“It is very clear that confronting suffering can be cathartic,” Florida State University professor Darrin McMahon, told me, when I explained @sosadtoday. McMahon is the author of Happiness: A History and has spent years researching and writing on society’s evolving relationship with happiness versus sadness. “Catharsis is a Greek word, and it’s their subtle idea of what happens when you watch a tragedy unfold,” he said. “Viewing other people’s pain can feel good. It makes you feel less alone, less isolated, and more human.”

Sadness is often approached like a disease or an outward mark of failure, especially in our culture that’s focused so fixed on stereotypical notions of happiness. To an extent, the “sad culture” of Twitter and Tumblr that @sosadtoday represents is helpful in removing the stigma from sadness – one that’s hasn’t always historically existed. “The recognition that other people feel the way you do is so powerful,” said McMahon. “And to realize that other people face similar problems can be so liberating.”

Our cultural obsession with happiness is actually quite new. I came across Professor McMahon’s work in a New York Times article titled “Even if You Can’t Buy It, Happiness Is Big Business,” documenting the 2008 "Happiness and Its Causes" conference, which at the time was reflective of the booming “happiness industry,” an intersection of academia and psychology that has risen over the past several years, leading to a surge of books, research papers, and new academic courses. That conference itself cost $545.

“You look at Facebook or any magazine or TV show today and you’re constantly bombarded with images of smiling people,” McMahon explained. “Hundreds of years ago if you looked at photographs of your grandparents they wouldn’t always be smiling, because of long exposure lenses, but also because there wasn’t the same cultural expectation of having to constantly present oneself as happy.”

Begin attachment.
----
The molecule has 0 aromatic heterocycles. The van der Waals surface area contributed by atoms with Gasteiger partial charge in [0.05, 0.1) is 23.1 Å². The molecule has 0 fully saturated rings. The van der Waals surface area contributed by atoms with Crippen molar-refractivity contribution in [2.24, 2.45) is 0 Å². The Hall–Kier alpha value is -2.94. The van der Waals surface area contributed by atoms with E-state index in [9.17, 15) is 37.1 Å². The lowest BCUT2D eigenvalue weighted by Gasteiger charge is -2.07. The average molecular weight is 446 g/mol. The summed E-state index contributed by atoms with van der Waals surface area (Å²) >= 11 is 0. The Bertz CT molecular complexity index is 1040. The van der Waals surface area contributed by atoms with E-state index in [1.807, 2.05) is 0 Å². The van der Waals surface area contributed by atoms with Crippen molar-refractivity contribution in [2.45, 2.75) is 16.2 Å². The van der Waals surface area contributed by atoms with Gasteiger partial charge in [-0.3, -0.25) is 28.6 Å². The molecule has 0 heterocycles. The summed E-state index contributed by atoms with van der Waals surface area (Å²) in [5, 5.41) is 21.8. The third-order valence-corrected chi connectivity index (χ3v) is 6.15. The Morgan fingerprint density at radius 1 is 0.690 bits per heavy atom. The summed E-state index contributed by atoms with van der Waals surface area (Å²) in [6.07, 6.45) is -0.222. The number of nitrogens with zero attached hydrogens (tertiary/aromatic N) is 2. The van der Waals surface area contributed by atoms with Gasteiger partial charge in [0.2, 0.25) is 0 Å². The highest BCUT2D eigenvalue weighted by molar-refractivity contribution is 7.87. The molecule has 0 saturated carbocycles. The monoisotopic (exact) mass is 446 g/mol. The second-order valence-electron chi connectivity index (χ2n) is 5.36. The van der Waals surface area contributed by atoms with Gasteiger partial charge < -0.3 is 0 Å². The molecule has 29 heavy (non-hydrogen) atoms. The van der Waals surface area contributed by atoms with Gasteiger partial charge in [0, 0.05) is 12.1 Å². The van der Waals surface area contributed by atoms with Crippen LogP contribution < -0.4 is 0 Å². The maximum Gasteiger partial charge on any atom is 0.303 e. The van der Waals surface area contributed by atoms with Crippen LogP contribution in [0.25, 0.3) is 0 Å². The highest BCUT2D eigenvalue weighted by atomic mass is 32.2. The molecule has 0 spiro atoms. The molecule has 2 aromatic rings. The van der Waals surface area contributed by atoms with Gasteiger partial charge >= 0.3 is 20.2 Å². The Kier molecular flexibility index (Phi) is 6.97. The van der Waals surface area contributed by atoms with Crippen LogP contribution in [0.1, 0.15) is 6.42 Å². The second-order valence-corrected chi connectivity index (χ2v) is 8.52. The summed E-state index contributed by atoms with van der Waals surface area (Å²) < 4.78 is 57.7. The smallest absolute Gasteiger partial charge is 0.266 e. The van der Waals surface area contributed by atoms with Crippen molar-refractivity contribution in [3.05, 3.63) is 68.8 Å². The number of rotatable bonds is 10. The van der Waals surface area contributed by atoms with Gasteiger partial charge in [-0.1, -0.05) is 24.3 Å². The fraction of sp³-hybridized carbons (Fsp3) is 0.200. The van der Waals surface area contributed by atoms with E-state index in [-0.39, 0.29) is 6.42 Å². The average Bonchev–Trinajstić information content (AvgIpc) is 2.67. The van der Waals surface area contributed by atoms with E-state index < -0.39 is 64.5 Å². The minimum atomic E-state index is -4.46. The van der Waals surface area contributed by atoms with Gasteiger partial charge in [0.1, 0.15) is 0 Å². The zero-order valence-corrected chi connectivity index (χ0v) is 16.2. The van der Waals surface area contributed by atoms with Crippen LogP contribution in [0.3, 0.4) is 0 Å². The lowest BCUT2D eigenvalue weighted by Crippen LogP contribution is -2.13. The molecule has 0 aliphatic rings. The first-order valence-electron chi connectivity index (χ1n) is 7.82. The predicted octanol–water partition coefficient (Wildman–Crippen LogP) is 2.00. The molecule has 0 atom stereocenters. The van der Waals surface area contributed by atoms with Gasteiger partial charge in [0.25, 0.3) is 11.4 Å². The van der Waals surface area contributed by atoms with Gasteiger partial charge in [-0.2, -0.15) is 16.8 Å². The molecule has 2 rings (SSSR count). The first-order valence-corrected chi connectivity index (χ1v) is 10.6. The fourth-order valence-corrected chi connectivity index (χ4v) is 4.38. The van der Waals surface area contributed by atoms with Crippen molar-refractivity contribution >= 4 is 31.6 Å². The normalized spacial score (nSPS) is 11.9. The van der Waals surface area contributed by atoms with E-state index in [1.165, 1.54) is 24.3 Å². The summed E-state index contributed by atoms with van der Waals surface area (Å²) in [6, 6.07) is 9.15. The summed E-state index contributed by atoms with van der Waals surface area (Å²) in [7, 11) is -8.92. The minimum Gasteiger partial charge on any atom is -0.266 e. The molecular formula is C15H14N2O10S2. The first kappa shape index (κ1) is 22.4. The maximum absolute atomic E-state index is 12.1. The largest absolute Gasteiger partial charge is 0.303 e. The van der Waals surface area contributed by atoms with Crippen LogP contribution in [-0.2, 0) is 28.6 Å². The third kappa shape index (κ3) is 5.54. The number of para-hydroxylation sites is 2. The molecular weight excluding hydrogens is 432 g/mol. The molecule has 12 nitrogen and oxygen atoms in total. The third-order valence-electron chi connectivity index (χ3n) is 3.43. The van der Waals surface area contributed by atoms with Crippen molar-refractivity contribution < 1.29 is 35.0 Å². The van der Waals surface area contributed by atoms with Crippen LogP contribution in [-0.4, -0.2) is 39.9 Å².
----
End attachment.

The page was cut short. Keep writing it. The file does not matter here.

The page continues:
McMahon says that advertising culture has impacted our relationship with happiness – that the sight of shiny, smiling faces selling visits to Disney world and bottles of Coke has led us to see happiness as insincere. “There’s a tendency to associate happiness with annoying upbeat shallow people,” he said. “But genuine happiness is about a lot more than just feeling good.”

In reality, cultures that confront the more morbid and unsettling aspects of life, like death, tend to be happier, explained McMahon. For example, Brazilian culture confronts death and the dead, yet we also associate Brazilian culture with tremendous joy. “There’s a recognition within their culture that suffering can go hand in hand with happiness,” McMahon said. According to a 2007 study in Psychological Science, people who think about their own death tend to become happier. The study explained this as a sort of psychological immune response: when we start thinking about our own death, our brains quickly cope by automatically triggering happy feelings. It’s a sort of defense mechanism believed to protect us from permanent depression.

So for those who are not actually suffering from legitimate depression, confronting the reality of sadness can actually protect us from unbearable sadness in the future. But it’s risky.

“There can be a danger of romanticizing suffering, making it cool and hip,” said McMahon. “A culture that is too quick to embrace misery as a natural and desirable state can be limiting. And sadness can become a cop out for not changing one’s world … Some people exist in real emotional pain that they don’t choose. You don’t want to make light of that.”